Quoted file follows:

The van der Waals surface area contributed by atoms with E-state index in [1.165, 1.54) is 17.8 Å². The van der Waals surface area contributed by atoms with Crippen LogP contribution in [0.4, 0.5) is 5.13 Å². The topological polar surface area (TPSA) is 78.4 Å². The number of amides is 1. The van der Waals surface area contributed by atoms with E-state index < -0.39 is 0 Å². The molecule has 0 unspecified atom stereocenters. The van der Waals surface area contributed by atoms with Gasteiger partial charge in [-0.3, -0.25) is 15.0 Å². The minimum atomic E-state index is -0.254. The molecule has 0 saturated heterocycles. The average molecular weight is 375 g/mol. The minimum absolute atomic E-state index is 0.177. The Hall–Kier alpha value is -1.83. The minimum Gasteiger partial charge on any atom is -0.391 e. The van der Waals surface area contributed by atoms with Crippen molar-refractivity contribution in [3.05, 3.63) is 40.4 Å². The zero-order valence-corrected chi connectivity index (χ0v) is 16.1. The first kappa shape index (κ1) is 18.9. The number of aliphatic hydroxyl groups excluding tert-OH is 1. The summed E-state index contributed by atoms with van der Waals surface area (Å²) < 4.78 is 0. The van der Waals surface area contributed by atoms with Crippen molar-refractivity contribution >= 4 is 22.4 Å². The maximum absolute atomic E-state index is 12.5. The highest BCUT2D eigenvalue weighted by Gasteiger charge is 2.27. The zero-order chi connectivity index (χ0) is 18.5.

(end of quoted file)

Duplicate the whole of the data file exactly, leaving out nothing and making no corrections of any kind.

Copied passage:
The van der Waals surface area contributed by atoms with E-state index in [1.165, 1.54) is 17.8 Å². The van der Waals surface area contributed by atoms with Crippen LogP contribution in [0.4, 0.5) is 5.13 Å². The topological polar surface area (TPSA) is 78.4 Å². The number of amides is 1. The van der Waals surface area contributed by atoms with E-state index < -0.39 is 0 Å². The molecule has 0 unspecified atom stereocenters. The van der Waals surface area contributed by atoms with Gasteiger partial charge in [-0.3, -0.25) is 15.0 Å². The minimum atomic E-state index is -0.254. The molecule has 0 saturated heterocycles. The average molecular weight is 375 g/mol. The minimum absolute atomic E-state index is 0.177. The Hall–Kier alpha value is -1.83. The minimum Gasteiger partial charge on any atom is -0.391 e. The van der Waals surface area contributed by atoms with Crippen molar-refractivity contribution in [3.05, 3.63) is 40.4 Å². The zero-order valence-corrected chi connectivity index (χ0v) is 16.1. The first kappa shape index (κ1) is 18.9. The number of aliphatic hydroxyl groups excluding tert-OH is 1. The summed E-state index contributed by atoms with van der Waals surface area (Å²) < 4.78 is 0. The van der Waals surface area contributed by atoms with Crippen molar-refractivity contribution >= 4 is 22.4 Å². The maximum absolute atomic E-state index is 12.5. The highest BCUT2D eigenvalue weighted by Gasteiger charge is 2.27. The zero-order chi connectivity index (χ0) is 18.5.